Tulsa Women's March Still On Despite National Controversy
TULSA, Oklahoma - Thousands of women across the nation are getting ready to march for women's rights on Saturday. Millions made history at the first women's marches across the country in 2017.
This year, Washington organizers are expecting around 10,000 people. Organizers say controversy is the reason for a drop in participation after the Women's March co-president posted a photo with a top minister in the nation of Islam who groups say is associated with "racist, anti-Semitic, anti- LGBTQ rhetoric."
Mallory called him the greatest of all time.
“I didn't call him the greatest of all time because his rhetoric, I called him the greatest of all time because of what he's done in black communities," said Women’s March Co-President Tamika Mallory.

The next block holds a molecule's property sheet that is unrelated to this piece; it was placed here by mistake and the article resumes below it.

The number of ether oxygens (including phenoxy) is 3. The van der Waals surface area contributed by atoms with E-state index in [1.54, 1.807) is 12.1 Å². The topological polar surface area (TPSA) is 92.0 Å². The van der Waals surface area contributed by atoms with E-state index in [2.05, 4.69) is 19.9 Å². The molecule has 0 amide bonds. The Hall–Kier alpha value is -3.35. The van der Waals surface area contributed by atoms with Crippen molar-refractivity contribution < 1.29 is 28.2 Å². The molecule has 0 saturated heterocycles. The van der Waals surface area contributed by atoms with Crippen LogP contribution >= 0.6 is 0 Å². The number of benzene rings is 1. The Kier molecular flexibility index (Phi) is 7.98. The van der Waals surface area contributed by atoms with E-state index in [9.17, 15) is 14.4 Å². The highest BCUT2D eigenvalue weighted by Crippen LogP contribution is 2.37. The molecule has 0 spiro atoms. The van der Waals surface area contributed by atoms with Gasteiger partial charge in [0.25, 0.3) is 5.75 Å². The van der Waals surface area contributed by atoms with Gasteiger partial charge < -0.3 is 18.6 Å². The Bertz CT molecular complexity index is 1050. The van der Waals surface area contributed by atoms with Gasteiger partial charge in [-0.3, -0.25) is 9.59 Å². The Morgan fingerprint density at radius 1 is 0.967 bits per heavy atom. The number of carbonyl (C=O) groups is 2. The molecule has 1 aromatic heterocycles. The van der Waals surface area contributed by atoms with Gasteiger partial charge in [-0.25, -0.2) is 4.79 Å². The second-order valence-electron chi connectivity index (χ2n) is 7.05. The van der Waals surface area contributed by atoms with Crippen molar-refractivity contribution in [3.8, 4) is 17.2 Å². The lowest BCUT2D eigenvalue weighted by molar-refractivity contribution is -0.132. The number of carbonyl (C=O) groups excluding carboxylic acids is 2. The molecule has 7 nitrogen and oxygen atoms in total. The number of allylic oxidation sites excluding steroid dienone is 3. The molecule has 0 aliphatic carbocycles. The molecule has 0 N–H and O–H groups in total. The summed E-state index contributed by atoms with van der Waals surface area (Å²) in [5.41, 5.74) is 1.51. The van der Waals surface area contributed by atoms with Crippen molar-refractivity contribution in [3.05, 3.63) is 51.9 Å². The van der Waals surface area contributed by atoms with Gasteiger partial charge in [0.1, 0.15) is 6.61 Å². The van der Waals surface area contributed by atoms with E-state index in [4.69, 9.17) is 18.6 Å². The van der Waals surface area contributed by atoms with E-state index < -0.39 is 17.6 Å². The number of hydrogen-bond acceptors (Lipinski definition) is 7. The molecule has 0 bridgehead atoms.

Some organizations have canceled their walks this year.
However, that's not stopping women here Green Country. Hundreds of people are getting ready for the third annual Women's March on Tulsa.
A rally with speakers, singers, and artists starts Saturday morning at 11 at Guthrie Green. Then, supporters will march to John Hope Reconciliation Park.
During the march, Living Arts of Tulsa will hold an informational in-door fair with more than 3-dozen vendors.